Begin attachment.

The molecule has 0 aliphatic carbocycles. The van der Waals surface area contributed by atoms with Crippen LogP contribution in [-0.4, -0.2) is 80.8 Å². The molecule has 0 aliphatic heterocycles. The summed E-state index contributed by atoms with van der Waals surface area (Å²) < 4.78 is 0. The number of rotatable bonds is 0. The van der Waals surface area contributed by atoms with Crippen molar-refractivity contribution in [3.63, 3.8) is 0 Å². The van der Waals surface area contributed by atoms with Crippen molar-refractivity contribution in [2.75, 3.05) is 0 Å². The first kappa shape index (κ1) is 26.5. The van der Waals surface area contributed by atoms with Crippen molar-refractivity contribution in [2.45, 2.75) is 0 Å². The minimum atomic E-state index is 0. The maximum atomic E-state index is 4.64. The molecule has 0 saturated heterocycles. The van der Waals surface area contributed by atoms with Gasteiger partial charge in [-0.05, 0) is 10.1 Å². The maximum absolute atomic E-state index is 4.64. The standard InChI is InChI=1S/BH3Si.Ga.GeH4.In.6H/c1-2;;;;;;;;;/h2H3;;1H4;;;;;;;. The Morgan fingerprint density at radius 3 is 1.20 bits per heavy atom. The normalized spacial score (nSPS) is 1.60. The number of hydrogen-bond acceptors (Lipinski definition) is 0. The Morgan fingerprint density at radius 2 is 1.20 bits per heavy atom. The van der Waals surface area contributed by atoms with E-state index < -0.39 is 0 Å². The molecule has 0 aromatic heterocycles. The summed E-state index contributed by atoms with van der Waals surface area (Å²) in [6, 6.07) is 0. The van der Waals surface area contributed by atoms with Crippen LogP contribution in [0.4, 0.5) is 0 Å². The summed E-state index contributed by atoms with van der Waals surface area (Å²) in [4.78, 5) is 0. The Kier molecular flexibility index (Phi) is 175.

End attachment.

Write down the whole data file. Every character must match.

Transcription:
The molecule has 0 aliphatic carbocycles. The van der Waals surface area contributed by atoms with Crippen LogP contribution in [-0.4, -0.2) is 80.8 Å². The molecule has 0 aliphatic heterocycles. The summed E-state index contributed by atoms with van der Waals surface area (Å²) < 4.78 is 0. The number of rotatable bonds is 0. The van der Waals surface area contributed by atoms with Crippen molar-refractivity contribution in [3.63, 3.8) is 0 Å². The van der Waals surface area contributed by atoms with Crippen molar-refractivity contribution in [2.75, 3.05) is 0 Å². The first kappa shape index (κ1) is 26.5. The van der Waals surface area contributed by atoms with Crippen molar-refractivity contribution in [2.45, 2.75) is 0 Å². The minimum atomic E-state index is 0. The maximum atomic E-state index is 4.64. The molecule has 0 saturated heterocycles. The van der Waals surface area contributed by atoms with Gasteiger partial charge in [-0.05, 0) is 10.1 Å². The maximum absolute atomic E-state index is 4.64. The standard InChI is InChI=1S/BH3Si.Ga.GeH4.In.6H/c1-2;;;;;;;;;/h2H3;;1H4;;;;;;;. The Morgan fingerprint density at radius 3 is 1.20 bits per heavy atom. The normalized spacial score (nSPS) is 1.60. The number of hydrogen-bond acceptors (Lipinski definition) is 0. The Morgan fingerprint density at radius 2 is 1.20 bits per heavy atom. The van der Waals surface area contributed by atoms with E-state index < -0.39 is 0 Å². The molecule has 0 aromatic heterocycles. The summed E-state index contributed by atoms with van der Waals surface area (Å²) in [6, 6.07) is 0. The van der Waals surface area contributed by atoms with Crippen LogP contribution in [0.4, 0.5) is 0 Å². The summed E-state index contributed by atoms with van der Waals surface area (Å²) in [4.78, 5) is 0. The Kier molecular flexibility index (Phi) is 175.